How the West Was Won Reviews
Just rap your brain around these actors .
Filmed in panoramic Cinerama, this star-studded, epic Western adventure is a true cinematic classic. Three legendary directors (Henry Hathaway, John Ford and George Marshall) combine their skills to tell the story of three families and their travels from the Erie Canal to California between 1839 and 1889. Spencer Tracy narrates the film, which cost an estimated $15 million to complete. Westward expansion shows scenes of the Indian's sorrow, the white man's greed, river pirates, outlaws, lawmen, and life and death on the Western plains. Dozens of marquee names worked with over 12,000 extras, 630 horses, hundreds of horse drawn wagons, and a stampede of 2,000 buffalo. The human cost of the concept of Manifest Destiny is revealed in all its colorful and violent glory. How the West Was Won garnered three Oscars, for screenplay, film editing, and sound production.
A story as big, as brash, and as exciting as the west itself.
You have to hand it to everyone involved, this is one mammoth viewing experience. This covers generations as well as historical events like no other movie has attempted to do. I think the wisest decision was having multiple directors so each time period has a different feeling and vision.
There is no denying the spectacle, the adventure, and the romance in How the West Was Won.
It really is true to say they don't make them like this any more.
The thing that How the West Was Won lacks is story and character development. They were so set on making it big that they didn?t take enough time to address the small and personal aspects required for a good script. There were some moments where they tried to work these in, but it didn?t click with me at all. I didn?t connect with the characters, particularly after the first sequence, and I struggled to care about what was happening to them. I think part of the impersonal feel of the film is an unfortunate side effect of these cameras that aren?t designed for close-ups.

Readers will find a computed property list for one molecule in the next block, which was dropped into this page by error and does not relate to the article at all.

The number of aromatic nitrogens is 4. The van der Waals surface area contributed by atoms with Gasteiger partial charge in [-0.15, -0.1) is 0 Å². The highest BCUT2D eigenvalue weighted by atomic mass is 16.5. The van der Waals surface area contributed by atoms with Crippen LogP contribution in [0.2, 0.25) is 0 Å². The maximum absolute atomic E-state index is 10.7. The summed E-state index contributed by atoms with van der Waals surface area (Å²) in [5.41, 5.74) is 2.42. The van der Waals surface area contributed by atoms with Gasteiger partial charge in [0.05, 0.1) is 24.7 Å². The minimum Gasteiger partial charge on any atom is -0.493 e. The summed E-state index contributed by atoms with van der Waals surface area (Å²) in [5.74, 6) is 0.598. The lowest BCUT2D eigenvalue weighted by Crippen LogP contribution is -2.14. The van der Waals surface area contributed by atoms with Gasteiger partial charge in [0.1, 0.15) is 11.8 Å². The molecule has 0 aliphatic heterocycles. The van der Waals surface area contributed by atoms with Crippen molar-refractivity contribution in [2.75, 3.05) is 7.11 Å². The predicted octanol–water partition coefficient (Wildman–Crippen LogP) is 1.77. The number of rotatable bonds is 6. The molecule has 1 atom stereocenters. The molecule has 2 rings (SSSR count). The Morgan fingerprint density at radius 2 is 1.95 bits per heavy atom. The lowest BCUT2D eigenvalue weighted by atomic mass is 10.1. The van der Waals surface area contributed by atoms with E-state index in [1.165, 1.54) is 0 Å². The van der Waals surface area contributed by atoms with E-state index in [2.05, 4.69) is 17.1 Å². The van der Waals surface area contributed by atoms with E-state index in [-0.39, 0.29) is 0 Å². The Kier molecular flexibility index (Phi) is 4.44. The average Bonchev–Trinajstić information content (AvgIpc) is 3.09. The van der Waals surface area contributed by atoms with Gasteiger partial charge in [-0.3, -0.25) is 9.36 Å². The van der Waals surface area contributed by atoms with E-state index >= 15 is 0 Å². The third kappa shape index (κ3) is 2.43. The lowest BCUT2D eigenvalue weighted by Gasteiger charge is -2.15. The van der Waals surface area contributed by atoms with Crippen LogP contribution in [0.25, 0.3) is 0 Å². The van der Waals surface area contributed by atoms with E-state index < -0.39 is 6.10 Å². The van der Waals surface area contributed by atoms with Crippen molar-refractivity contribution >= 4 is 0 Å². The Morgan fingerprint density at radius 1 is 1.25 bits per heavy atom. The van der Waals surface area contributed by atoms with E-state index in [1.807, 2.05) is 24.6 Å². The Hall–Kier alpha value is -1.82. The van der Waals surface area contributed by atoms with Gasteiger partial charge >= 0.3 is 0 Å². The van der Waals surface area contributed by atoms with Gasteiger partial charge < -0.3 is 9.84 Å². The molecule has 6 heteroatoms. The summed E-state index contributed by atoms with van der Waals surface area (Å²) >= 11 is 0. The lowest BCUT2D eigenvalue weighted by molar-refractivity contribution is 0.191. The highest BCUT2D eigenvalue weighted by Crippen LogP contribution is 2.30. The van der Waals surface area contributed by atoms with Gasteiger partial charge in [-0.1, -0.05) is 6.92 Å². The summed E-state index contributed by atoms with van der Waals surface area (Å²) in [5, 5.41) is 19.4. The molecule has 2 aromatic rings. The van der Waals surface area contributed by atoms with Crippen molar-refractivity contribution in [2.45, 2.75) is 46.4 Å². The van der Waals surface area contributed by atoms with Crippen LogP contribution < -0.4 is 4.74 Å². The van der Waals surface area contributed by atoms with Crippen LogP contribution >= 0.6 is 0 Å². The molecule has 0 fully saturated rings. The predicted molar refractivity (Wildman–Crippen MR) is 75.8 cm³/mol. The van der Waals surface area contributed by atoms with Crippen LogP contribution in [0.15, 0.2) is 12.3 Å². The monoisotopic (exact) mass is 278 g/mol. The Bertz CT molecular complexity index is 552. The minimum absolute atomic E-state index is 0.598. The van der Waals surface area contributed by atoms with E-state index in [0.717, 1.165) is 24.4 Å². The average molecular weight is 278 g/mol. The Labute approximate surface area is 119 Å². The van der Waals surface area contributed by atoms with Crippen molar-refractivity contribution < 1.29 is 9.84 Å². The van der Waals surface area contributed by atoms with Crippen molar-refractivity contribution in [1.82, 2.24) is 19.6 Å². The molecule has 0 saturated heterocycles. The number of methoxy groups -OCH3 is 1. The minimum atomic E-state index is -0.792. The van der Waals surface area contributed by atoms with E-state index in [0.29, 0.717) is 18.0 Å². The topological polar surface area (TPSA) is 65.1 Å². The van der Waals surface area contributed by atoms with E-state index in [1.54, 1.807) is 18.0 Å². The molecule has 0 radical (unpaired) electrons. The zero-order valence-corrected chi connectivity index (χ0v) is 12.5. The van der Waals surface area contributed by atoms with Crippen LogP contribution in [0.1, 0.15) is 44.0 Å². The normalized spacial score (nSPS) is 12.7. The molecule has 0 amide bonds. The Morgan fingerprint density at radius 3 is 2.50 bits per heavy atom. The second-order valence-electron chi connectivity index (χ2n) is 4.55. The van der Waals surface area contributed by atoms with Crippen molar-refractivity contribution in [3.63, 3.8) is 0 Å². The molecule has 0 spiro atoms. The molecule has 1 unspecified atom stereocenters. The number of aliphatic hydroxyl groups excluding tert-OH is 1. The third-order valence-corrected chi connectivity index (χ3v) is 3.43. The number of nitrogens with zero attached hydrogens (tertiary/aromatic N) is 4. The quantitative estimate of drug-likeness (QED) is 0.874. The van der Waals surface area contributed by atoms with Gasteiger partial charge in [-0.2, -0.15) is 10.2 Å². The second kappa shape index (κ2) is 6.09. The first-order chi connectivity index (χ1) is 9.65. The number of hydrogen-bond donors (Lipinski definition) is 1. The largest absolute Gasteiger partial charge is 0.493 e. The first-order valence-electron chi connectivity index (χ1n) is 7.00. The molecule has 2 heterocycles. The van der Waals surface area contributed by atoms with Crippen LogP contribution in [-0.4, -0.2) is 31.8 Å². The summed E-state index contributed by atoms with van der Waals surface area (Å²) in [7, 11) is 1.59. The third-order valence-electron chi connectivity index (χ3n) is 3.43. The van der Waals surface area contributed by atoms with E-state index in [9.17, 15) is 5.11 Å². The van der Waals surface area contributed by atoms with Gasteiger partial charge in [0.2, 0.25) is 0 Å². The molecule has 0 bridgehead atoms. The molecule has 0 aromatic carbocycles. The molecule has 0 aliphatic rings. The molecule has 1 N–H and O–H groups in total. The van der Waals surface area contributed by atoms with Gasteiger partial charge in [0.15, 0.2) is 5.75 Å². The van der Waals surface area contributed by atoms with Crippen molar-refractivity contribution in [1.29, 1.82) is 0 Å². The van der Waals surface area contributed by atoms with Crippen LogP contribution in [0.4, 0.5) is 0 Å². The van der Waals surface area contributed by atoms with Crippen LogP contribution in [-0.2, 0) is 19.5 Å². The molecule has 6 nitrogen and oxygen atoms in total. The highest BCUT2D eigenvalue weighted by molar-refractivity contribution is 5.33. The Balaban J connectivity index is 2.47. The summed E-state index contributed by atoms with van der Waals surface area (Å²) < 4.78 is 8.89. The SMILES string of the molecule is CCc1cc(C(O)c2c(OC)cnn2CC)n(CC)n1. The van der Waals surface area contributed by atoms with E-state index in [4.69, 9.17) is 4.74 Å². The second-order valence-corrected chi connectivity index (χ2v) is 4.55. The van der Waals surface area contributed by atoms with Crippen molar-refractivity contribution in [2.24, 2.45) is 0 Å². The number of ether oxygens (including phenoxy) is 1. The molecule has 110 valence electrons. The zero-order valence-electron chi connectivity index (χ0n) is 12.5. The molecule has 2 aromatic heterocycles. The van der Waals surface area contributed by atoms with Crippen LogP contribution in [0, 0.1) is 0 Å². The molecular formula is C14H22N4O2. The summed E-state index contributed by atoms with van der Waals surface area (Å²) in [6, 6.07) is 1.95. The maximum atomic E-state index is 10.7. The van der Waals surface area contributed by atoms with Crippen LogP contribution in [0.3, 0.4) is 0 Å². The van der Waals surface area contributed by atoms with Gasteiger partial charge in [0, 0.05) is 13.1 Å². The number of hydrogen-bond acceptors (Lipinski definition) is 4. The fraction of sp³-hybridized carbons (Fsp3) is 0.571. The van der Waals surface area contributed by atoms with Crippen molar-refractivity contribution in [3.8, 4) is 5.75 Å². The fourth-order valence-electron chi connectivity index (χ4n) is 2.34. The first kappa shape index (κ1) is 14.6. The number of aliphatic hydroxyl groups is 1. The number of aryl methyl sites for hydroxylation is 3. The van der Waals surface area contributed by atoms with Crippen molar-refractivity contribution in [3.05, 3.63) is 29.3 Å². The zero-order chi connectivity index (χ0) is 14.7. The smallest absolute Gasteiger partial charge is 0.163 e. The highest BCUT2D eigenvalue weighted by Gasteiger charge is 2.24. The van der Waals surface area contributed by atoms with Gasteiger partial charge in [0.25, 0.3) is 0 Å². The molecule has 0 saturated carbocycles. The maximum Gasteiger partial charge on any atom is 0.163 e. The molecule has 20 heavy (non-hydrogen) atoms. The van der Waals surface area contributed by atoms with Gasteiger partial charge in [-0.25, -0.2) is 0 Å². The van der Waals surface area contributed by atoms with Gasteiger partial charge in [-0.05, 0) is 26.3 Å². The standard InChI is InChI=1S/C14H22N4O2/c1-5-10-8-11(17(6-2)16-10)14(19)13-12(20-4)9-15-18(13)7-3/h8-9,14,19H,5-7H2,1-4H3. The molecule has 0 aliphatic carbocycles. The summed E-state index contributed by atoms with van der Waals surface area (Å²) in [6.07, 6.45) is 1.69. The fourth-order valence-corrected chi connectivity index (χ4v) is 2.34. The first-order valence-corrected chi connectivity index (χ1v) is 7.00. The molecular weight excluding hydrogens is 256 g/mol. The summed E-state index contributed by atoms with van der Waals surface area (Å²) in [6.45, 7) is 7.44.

The cast was a mixed bag. Of course they were all amazing actors, but some of them seemed miscast. I?ll take as much Gregory Peck as I can get, but when you throw a cowboy hat on him it just seems wrong. Also Jimmy Stewart was over 50, but it appears they wanted him to play someone in his mid-20s. I like seeing great actors as much as the next guy, but at a certain point it just seems like stunt casting. The focus is off the story, and becomes centered on a scavenger hunt to spot the next famous face that would pop up on screen, ?Oh, look, I see John Wayne!!?
How the West Was Won has scenes that are worth watching, though, and you really can?t criticize the impressive scope of the film. However, I think the best Westerns are the ones that make you care more about the people more than the moments. This film can?t decide which characters are important, and rarely gives anyone enough screen-time for you to form a bond with them. Not only that, but the directors don?t seem to have a united vision so there isn?t a cohesive through-line that makes the story gel into the epic they were attempting. It?s not a bad film, but a bit underwhelming once you get past all the production quality.
Having seen the first run Cinerama road show engagement as about a 10-yr old at a downtown movie palace that no longer exists, the Bluray, pretty as it is, just doesn't quite get it done. There's really no way Cinerama can translate to the flat screen. However, the lush, splendid soundtrack is recaptured beautifully with the prelude, intermission, and postlude overtures. Miss those days of film exhibition ...
Interestingly, from the events of recent days (with Debbie & Carrie), this film foretold much of Debbie Reynolds life, feisty and unsinkable until the very end. She is the thread that ties the eras and elements of the film story together.
These were the Kodachrome "See the USA in your Chevrolet" days. This major film reminds of that America when the rest of the world hadn't developed yet or had just cleared the rubble of WW2. The transistor was beginning to be installed in radios & TVs, soon to transform the entertainment & media world.